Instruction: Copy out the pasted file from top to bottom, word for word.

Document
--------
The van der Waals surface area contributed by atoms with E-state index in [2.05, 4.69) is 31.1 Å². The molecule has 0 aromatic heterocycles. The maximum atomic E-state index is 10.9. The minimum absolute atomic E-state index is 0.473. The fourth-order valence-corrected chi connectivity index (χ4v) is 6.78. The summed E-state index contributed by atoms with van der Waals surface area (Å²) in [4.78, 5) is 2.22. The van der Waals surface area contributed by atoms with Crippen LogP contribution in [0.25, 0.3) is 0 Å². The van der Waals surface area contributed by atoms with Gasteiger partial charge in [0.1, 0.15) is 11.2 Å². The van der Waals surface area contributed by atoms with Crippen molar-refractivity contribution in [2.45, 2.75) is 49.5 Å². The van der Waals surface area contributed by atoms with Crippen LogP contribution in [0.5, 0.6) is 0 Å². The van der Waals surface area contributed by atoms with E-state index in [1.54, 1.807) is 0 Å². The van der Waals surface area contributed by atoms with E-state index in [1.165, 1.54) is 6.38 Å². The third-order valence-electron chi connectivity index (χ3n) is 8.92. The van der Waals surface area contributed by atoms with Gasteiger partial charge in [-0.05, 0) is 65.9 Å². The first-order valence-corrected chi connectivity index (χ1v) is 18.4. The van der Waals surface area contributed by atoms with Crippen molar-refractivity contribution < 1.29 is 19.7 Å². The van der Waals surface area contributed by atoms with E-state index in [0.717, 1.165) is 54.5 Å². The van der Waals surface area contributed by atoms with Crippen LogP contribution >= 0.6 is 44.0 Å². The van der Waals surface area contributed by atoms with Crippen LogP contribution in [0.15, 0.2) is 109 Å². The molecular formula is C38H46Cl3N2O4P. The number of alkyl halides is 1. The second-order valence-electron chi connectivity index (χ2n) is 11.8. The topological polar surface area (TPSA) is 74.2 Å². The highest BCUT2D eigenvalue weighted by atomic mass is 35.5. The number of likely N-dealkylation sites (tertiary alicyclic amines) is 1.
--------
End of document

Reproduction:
The van der Waals surface area contributed by atoms with E-state index in [2.05, 4.69) is 31.1 Å². The molecule has 0 aromatic heterocycles. The maximum atomic E-state index is 10.9. The minimum absolute atomic E-state index is 0.473. The fourth-order valence-corrected chi connectivity index (χ4v) is 6.78. The summed E-state index contributed by atoms with van der Waals surface area (Å²) in [4.78, 5) is 2.22. The van der Waals surface area contributed by atoms with Crippen LogP contribution in [0.25, 0.3) is 0 Å². The van der Waals surface area contributed by atoms with Gasteiger partial charge in [0.1, 0.15) is 11.2 Å². The van der Waals surface area contributed by atoms with Crippen molar-refractivity contribution in [2.45, 2.75) is 49.5 Å². The van der Waals surface area contributed by atoms with Crippen LogP contribution in [0.5, 0.6) is 0 Å². The van der Waals surface area contributed by atoms with E-state index in [1.54, 1.807) is 0 Å². The van der Waals surface area contributed by atoms with E-state index in [1.165, 1.54) is 6.38 Å². The third-order valence-electron chi connectivity index (χ3n) is 8.92. The van der Waals surface area contributed by atoms with Gasteiger partial charge in [-0.05, 0) is 65.9 Å². The first-order valence-corrected chi connectivity index (χ1v) is 18.4. The van der Waals surface area contributed by atoms with Crippen molar-refractivity contribution < 1.29 is 19.7 Å². The van der Waals surface area contributed by atoms with E-state index in [0.717, 1.165) is 54.5 Å². The van der Waals surface area contributed by atoms with Crippen LogP contribution >= 0.6 is 44.0 Å². The van der Waals surface area contributed by atoms with Crippen LogP contribution in [0.15, 0.2) is 109 Å². The molecular formula is C38H46Cl3N2O4P. The number of alkyl halides is 1. The second-order valence-electron chi connectivity index (χ2n) is 11.8. The topological polar surface area (TPSA) is 74.2 Å². The highest BCUT2D eigenvalue weighted by atomic mass is 35.5. The number of likely N-dealkylation sites (tertiary alicyclic amines) is 1.